And there is no mystery: even a machine as dumb as a theorem prover can discover that difference which (if I'm correct) is related to the inescapable difference, discovered by Godel, between proof (which concerne 3-person description ) and truth (which really is a pure 1 person notion), as I have try a little bit to explain yesterday (the difference of logic between Bp and Bp & p)
Le 18-mai-05, à 08:26, Stathis Papaioannou a écrit :
I was using the term "information" loosely, to include what is commonly termed qualia, subjective experience etc. I agree that if a physical system is fully specified, then that is all you need in order to duplicate or emulate the system. The new system will do everything the original one did, including have conscious experiences. It's worth stressing this point again: you don't need any special, non-physical information to emulate or duplicate a conscious system; you don't need God to provide it with a soul, you don't need to purchase a mind-body interface kit, you don't need to meditate and wave quartz crystals around, and you don't need to have 1st person knowledge of its subjective experiences. All you need is a few kilograms of raw materials, a molecular assembler mechanism, and the data which indicates where each bit goes. Once the job is finished, you automatically have a system which talks, eats, and is conscious. Psychology and biology have been reduced to physics and chemistry. Consciousness has been shown to be just be an emergent phenomenon in a particular type of biological computer. Agree so far? OK: having said all that, and assuming at this point that we know the position and function of every atom in this newly created system, I *still* would wonder what it feels like to actually *be* this system. My curiosity could only be satisfied if I were in fact the duplicated system myself; perhaps this could be achieved if I "became one" with the
new system by direct neural interface. I don't have to go to such lengths to learn about the new system's mass, volume, behaviour, or any other property, and in *this* consists the essential difference between 1st person and 3rd person experience. You can minimise it and say it doesn't really make much practical difference, but I don't think you can deny it.
From Lee Corbin: Jonathan contrasts descriptions and what the descriptions describe:
> > Stathis: Your post suggests to me a neat way to define what is special
> > about first person experience: it is the gap in information
> > between what can be known from a description of an object and
> > what can be known from being the object itself.
> But how can "being an object" provide any extra information? I don't see
> that information or knowledge has much to do with it. How can "being an
> apple" provide any extra information about the apple?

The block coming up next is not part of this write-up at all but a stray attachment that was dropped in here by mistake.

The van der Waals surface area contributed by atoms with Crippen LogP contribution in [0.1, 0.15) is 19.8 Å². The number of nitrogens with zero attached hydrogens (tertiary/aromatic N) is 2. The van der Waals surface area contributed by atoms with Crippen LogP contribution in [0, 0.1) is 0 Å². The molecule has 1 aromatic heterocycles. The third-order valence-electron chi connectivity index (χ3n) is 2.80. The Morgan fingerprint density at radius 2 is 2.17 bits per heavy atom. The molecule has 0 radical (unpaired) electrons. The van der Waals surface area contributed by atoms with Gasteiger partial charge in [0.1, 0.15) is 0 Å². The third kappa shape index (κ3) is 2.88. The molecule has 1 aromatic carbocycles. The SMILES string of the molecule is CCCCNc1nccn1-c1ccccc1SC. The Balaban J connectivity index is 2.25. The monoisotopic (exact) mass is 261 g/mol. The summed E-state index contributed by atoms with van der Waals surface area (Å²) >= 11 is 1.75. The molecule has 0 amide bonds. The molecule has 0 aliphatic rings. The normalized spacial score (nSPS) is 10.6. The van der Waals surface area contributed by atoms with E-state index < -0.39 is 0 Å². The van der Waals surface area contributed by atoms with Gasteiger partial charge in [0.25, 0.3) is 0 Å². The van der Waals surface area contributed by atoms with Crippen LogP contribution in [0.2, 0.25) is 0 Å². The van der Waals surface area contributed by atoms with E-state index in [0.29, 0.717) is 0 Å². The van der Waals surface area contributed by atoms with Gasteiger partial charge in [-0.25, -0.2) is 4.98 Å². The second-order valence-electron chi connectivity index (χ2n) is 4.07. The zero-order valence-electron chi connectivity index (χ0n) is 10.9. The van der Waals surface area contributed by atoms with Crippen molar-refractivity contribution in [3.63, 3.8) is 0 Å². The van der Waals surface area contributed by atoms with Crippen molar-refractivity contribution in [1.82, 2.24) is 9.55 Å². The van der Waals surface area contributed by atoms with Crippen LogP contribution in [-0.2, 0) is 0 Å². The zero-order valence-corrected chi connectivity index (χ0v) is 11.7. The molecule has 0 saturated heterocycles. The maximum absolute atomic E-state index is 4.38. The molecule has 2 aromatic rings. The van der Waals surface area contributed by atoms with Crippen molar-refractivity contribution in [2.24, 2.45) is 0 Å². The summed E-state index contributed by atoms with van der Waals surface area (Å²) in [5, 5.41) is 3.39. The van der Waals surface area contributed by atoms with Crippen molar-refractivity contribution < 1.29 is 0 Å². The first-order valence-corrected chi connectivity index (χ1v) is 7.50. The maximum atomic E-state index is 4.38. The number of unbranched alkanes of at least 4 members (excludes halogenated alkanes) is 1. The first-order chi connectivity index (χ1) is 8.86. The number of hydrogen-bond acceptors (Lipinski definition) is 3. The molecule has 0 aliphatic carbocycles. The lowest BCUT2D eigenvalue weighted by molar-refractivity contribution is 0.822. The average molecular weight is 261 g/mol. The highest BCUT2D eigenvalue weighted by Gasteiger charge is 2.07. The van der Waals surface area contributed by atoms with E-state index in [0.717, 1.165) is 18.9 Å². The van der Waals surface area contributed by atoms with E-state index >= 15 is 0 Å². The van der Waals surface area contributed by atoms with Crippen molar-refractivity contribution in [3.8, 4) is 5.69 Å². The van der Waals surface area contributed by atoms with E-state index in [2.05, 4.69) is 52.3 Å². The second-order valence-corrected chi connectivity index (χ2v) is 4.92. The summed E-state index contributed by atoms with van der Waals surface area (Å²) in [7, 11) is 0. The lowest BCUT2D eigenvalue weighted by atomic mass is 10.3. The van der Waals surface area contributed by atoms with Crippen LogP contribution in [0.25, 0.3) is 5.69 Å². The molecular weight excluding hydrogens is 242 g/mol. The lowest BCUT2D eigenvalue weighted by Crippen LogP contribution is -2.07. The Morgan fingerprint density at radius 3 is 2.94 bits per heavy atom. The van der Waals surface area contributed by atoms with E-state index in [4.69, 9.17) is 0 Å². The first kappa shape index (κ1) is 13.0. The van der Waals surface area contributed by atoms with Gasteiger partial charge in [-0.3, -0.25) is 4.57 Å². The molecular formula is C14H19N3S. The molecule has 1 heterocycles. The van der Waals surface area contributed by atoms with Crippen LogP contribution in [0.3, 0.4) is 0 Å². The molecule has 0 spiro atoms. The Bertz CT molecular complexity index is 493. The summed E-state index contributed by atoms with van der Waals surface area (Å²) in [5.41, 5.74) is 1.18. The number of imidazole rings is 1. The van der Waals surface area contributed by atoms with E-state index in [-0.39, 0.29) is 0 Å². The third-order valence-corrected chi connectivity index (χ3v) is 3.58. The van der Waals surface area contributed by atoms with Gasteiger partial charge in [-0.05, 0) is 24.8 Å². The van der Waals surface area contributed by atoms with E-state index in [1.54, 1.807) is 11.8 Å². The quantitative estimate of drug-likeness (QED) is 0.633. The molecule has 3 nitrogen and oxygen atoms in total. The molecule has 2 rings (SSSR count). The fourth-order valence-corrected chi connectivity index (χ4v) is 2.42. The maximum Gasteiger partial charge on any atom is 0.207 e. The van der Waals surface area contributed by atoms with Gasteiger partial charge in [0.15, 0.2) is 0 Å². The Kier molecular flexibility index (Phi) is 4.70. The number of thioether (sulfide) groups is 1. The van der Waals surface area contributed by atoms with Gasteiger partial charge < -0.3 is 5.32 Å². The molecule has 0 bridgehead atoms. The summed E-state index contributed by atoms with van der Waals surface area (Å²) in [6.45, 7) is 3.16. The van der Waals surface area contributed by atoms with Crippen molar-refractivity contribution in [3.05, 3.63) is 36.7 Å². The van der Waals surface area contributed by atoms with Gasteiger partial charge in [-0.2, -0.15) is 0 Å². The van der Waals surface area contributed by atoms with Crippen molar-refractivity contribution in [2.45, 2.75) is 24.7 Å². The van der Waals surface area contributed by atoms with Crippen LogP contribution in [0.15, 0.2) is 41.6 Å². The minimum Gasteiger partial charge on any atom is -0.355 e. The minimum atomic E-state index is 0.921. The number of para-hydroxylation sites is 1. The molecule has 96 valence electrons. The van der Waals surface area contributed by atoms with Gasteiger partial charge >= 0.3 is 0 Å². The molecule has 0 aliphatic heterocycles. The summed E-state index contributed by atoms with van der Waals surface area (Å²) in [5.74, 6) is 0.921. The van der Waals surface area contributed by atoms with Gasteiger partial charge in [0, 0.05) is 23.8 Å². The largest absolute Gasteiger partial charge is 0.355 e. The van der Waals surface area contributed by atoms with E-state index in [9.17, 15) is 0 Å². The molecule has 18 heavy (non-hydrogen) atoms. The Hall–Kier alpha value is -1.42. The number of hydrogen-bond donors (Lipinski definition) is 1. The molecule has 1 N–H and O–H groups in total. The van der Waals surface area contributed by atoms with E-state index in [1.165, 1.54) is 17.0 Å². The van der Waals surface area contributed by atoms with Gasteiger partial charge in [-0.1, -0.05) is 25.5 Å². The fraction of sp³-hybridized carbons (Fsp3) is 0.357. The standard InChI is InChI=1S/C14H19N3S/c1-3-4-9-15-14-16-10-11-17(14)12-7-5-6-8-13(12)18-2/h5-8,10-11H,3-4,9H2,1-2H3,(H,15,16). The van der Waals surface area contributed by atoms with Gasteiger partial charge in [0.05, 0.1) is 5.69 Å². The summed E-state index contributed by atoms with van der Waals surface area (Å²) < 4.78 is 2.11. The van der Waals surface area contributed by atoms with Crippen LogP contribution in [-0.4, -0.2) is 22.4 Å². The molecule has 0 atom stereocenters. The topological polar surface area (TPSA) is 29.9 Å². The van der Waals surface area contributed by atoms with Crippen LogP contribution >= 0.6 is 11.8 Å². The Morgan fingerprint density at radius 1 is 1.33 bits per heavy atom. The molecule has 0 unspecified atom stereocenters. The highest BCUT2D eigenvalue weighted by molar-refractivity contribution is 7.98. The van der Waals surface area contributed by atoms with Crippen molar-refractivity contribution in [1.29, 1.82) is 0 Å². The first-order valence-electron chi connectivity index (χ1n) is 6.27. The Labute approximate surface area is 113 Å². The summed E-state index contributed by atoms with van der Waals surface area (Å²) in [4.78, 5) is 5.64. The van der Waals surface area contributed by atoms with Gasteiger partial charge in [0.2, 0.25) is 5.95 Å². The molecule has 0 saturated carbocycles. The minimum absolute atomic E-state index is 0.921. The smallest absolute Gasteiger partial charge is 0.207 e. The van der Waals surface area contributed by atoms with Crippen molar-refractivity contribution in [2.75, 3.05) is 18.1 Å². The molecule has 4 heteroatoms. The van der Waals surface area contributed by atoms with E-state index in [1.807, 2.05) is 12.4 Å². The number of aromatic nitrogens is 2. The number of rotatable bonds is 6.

Let's remember some naive answers here. First, for a fixed physical object, there exist infinitely many descriptions. It's a common belief that beyond a certain amount of accuracy, differences don't really matter. For example, one ought to be quite happy to teleport even if there is one atomic error for every 10^20 atoms.
Second, a common interpretation of QM asserts that beyond a certain accuracy, there is *no* additional information to be had whatsoever. That is, that there exists some finite bit string that contains *all* an object's information (cf. Bekenstein bound).
Still, the naive answer is that a description (or even a set of descriptions) of a physical object is different from the physical object itself: a physical object is a process, and a set of descriptions is merely a set of bits frozen in time (and here we are back again, you know where).
However, I hold with these "naive" answers, as do a lot of people. And so therefore I proceed to answer the above question thusly: "Being an apple" provides *no* information beyond that which would be provided by a sufficiently rich description. Even if an emulation of a person appreciating the sublime, or agonizing to a truly horrific extent, or whatever----no information obtains anywhere that is not in principle available to the experimenters, i.e., available from the third-person.
You could make the experimenter *hurt*, and then say, "now you know what it feels like", and given today's techniques, that might very well be true. But this is only a limitation on what is known and knowable today; it says nothing about what might be knowable about a human subject of 20th century complexity to entities living a thousand years from now.
(We ignore the possible effects on the experimenter's value system, or possible effects on his incentives: we are just talking about information as bit-strings, here.)
> Obviously there is a difference between *an apple* and *a > description of an apple*, in the same way there is a difference > between *a person* and *a description of a person*, but the > difference is one of physical existence, not information.
Yeah, that's the way it seems to me too.
REALESTATE: biggest buy/rent/share listings http://ninemsn.realestate.com.au